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To no one's surprise, Americans were expected to spend more money on Valentine's Day today than ever before, to the tune of about $19.7 million, according to the National Retail Federation's annual survey. That's more money on any holiday except Christmas, outpacing Mother's Day, Halloween and Easter.

Most of that money will be spent on a significant other or spouse, but Valentine's is increasingly becoming a holiday to spend on kids and pets.

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My wife and I felt like incredibly cheap parents when we once again sent our two daughters to their daycare with a bag of dollar-store paper valentines — with name brands like Sofia the First and Frozen on them, mind you — to give to their friends, only for our kids to return from their Valentine's Day party with bags filled not just with paper valentines but treats and small toys.

"When did Valentine's Day become Halloween?" my wife wondered out loud.

Just a few hours earlier, our publisher was talking about how people are now buying Valentine's gifts for their pets, a conversation that was immediately followed by an email from a national public relations agency to interview someone about the best gifts for spoiling your canine or feline friend this Feb. 14. The NRF survey indicated that $681 million would be spent to show our pets how much we love them this Valentine's Day. Whatever happened to a hearty, totally free belly scratch?

Of course, we all know that Valentine's, like most American holidays, has been overrun by commercialism, with pressure to buy more and more every year to show how much we presumably love each other, our children or our furry companions.

But at least the holiday is still, for the most part, about giving to others.

In China, people celebrate a holiday that is the antithesis of Valentine's Day, all about celebrating how much you love yourself by purchasing your own gifts online. Singles Day is observed on Nov. 11 each year in China, taking its name because the date consists of four "ones" (11/11). While its exact origins are sketchy, it has evolved into the biggest online shopping day in the world. Last Nov. 11, more than $14 billion was spent on the Chinese e-commerce site Alibaba. Compare that to the approximately $1.3 billion spent on Cyber Monday in the U.S., the largest online shopping day here.

So what does Valentine's Day look like in other cultures around the world?

It's no secret that Valentine's Day isn't exactly the most popular holiday, especially for those who have been unlucky in love. Those who despise it might find some humor in a tradition that has since been banned in France, often considered the most romantic country in the world. (In fact, it's widely believed the first Valentine was sent in 1415 by Frenchman Charles the Duke of Orleans to his wife while he was imprisoned in London.)

Something known as the "drawing of love" in France would see single men and women call to each other from facing houses until they were all paired off. Women who didn't get matched up would have a ceremonial bonfire instead, at which they tossed in pictures of the men who rejected them while cursing the opposite sex. The French government eventually banned the "celebration" because of the uncontrollable ruckus it would create.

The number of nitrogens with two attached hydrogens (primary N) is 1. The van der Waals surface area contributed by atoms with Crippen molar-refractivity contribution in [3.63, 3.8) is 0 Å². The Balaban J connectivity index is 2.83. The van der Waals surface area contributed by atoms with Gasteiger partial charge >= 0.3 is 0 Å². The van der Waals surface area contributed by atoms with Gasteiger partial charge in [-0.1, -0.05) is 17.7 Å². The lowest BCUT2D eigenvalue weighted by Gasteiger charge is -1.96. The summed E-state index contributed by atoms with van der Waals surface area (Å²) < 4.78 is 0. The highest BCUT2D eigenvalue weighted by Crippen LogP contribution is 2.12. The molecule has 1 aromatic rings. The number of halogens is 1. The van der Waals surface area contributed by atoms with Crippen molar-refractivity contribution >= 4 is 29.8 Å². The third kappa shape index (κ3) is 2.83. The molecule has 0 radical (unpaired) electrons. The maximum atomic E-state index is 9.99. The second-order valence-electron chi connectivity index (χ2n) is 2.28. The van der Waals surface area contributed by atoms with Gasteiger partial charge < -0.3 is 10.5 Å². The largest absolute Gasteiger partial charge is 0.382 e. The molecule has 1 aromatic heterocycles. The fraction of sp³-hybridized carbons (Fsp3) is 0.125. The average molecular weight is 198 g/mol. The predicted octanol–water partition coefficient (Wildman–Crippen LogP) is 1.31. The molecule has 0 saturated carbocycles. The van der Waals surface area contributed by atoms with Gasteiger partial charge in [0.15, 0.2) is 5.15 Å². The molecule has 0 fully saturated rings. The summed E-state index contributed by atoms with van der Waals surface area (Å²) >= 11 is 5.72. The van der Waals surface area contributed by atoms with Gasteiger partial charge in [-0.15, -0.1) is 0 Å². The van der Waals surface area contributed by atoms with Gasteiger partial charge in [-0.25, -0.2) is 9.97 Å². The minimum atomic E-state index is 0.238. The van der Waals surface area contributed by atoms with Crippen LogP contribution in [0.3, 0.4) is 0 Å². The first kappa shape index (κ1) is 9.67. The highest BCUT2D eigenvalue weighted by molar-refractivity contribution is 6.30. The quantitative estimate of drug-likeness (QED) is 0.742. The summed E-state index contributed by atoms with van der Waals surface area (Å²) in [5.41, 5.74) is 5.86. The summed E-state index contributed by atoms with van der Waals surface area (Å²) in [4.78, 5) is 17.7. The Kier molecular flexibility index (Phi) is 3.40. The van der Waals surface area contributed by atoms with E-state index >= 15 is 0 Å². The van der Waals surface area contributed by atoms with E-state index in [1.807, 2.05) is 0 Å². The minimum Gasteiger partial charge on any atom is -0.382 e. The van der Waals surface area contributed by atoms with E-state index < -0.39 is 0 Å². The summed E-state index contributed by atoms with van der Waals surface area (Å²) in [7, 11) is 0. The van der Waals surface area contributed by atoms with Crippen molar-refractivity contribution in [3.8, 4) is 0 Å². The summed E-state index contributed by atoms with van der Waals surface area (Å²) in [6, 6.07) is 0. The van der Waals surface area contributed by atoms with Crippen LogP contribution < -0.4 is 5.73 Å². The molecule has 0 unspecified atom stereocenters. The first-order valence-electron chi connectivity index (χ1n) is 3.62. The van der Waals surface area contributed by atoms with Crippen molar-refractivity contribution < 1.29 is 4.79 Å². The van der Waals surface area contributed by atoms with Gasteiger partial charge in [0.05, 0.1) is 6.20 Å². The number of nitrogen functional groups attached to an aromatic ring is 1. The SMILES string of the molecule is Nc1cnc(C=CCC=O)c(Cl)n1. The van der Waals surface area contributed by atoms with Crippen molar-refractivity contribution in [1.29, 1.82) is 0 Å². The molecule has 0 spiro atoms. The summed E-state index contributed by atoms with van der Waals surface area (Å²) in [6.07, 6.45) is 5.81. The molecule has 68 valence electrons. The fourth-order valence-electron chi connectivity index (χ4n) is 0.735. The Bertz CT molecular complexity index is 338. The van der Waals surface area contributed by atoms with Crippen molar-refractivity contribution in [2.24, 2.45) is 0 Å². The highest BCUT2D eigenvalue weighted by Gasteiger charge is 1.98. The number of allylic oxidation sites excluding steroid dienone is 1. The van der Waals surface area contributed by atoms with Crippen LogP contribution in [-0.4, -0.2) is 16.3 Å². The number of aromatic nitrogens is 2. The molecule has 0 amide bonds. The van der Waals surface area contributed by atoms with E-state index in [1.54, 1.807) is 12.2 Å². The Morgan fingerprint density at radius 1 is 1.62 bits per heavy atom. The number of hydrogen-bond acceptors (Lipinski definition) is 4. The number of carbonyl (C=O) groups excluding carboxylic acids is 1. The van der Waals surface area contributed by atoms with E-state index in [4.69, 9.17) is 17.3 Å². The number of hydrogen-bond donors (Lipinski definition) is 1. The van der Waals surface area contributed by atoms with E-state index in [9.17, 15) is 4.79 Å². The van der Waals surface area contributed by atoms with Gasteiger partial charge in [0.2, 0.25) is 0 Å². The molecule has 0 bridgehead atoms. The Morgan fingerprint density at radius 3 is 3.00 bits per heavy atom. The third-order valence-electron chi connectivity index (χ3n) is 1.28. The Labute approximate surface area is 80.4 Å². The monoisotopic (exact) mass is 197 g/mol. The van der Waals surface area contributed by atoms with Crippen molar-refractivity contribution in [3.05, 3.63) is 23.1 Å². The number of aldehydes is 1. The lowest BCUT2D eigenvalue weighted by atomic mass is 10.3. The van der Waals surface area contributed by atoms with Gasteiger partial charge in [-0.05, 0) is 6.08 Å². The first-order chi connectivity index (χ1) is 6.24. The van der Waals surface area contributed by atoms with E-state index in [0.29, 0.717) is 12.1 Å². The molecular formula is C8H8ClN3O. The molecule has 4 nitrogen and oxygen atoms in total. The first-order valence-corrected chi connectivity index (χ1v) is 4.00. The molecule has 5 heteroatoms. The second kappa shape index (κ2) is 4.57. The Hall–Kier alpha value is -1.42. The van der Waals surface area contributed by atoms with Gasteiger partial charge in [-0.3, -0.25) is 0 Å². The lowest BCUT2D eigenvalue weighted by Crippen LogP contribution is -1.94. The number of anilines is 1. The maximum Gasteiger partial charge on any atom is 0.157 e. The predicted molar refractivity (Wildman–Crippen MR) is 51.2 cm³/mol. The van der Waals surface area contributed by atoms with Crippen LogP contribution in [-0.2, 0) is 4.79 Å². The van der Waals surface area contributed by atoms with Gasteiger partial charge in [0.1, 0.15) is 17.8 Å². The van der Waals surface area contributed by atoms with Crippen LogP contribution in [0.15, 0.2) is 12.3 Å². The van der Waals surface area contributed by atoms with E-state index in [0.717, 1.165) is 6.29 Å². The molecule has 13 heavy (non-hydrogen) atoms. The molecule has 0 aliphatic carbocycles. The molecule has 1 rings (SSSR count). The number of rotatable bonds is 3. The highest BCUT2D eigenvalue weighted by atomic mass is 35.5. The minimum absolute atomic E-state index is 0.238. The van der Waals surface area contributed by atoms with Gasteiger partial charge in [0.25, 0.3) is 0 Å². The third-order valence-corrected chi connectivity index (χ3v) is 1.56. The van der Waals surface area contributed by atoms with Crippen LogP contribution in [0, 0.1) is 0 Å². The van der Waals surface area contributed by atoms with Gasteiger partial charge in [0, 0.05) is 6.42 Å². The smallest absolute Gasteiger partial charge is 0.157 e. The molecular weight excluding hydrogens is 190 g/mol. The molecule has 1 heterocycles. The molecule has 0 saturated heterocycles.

In Norfolk, England, there is actually a Santa Claus-like figure who comes around to deliver gifts, a tradition held over from Victorian times when more money was spent on Valentine's gifts than Christmas presents there, according to a BBC article. Jack Valentine makes his rounds on Feb. 13, knocking on children's doors and leaving treats behind for them.

Unlike in America, where Valentine's Day is traditionally a matter of males lavishing gifts on females — men are predicted to spend twice as much as women on the holiday this year — in Japan, it's the women who will do most of the gift giving. Barentaindee draws its inspiration from the Western traditions of Valentine's Day, even being celebrated on Feb. 14. Women give different types of chocolate to the men in their lives, including something called "giri-choko," which literally translates to "obligation chocolate" given to bosses, classmates, fathers and brothers. There's even a cheaper chocolate than that made for giving to someone you don't want to feel left out. Extra-special chocolates, sometimes even homemade, are given to those men the women actually have romantic feelings toward.

While men get to reap the delicious rewards of Barentaindee, a month later on March 14, they are expected to reciprocate the love on White Day by giving women gifts. Have no fear, American males: The unspoken rule is that gifts and chocolate given by the men are supposed to be two to three times more valuable than the chocolate they received on Valentine's Day, so it isn't all roses in Japan.

Speaking of roses, I've got to head out to the flower shop. There's nothing quite like the tradition of last minute.

Wayne Carter is the editor of the Carroll County Times. Reach him at wayne.carter@carrollcountytimes.com.

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